The second song is actually the title track (“Sinuous Gullies”), and boy does it sound good. The juxtaposition of traditional 808 drums and equally classic Roland-ish synth sounds is very well-balanced, and all the tasteful tweaking -plus the various polyrhythms and melodies of different lengths- certainly help it sound futuristic in an old-school kind of way. I could be wrong, but there is a certain freshness to this cut that makes it feel like it’s more of an actual jam -a jam of sync’d machines that is- than the previous one, with all of the little quirks and “happy accidents” that make those ephemeral moments special. It’s pretty much my favourite tune, definitely worthy of lending its name to the whole release.
Next is, “Marianentrog Patrol”, probably the most retro of the bunch with its unashamedly acid lines, the percussive “lasergun” filter bleeps -very Cybotron!- and the always unsubtle 808 cowbell. The metallic and flanger-heavy bridge is quite smart. It’s late enough in the track for the listener to think that the tune is over yet, before you know it, there’s still more acid to come! A very clever and well produced track. And if you love flanging be prepared as “Aquatic Gas Exchange” (the fourth cut) is also full of it. While a bit more linear and predictable than the previous two, it’s definitely a good fit for this release, and the soothing voices paired with the slow tempo help us breath (pun intended) and get some well-deserved fresh air for the energetic finale that follows.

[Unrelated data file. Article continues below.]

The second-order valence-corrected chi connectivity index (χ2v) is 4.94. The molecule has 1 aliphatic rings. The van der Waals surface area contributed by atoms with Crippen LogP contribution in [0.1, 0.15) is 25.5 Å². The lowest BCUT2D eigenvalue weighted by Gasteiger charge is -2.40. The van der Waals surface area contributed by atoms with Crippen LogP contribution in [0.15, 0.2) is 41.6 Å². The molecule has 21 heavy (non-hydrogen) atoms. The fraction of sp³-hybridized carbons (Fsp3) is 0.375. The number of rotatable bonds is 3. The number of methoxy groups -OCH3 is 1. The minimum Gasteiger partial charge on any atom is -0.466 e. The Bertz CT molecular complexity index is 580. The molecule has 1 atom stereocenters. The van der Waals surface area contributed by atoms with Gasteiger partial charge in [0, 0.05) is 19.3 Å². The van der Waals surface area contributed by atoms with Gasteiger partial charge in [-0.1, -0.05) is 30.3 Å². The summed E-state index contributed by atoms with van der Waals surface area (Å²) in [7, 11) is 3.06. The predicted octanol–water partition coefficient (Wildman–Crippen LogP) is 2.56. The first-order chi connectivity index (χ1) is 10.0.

The album closes with “Thalassic Alarm” -subtitled “Linhs’ Hymn”, most likely in relation to the feminine half of the duo- and this one is delicious. It retains all the directness and dynamism of the title track (that unmistakable “machine-jam” aura) while at the same time conforming an effective arrangement that leaves some space for bridges and breaks. This makes it appear as more of a actual song, and certainly adds an extra dose of depth and emotion that can be sometimes absent in similar tracks of this kind.
Summing up, “Sinuous Gullies” is quite a refreshing EP with quality production both regarding its composition and sound -more so if we take into account the fact that it’s a debut-. I love bands and projects that try to go a little further than the tired “laptop and controller” setup for their live performances, because it often gives an extra edge to their music, and this is a fine example of how that energy can transcend the stage and even leak into the studio. I sincerely hope that the future brings great things to the duo that is Animistic Beliefs, as I think they deserve it.
You can buy this vinyl here.
About the author: José -Pepe- Coca is a musician, producer and audio engineer from Zaragoza (Spain). He has a PhD in Art and teaches Sound Systems, Synthesis and Mastering courses at CPA Salduie and SEAS. He has also worked as a sound designer for companies such as Elektron, Befaco or HelloSamples.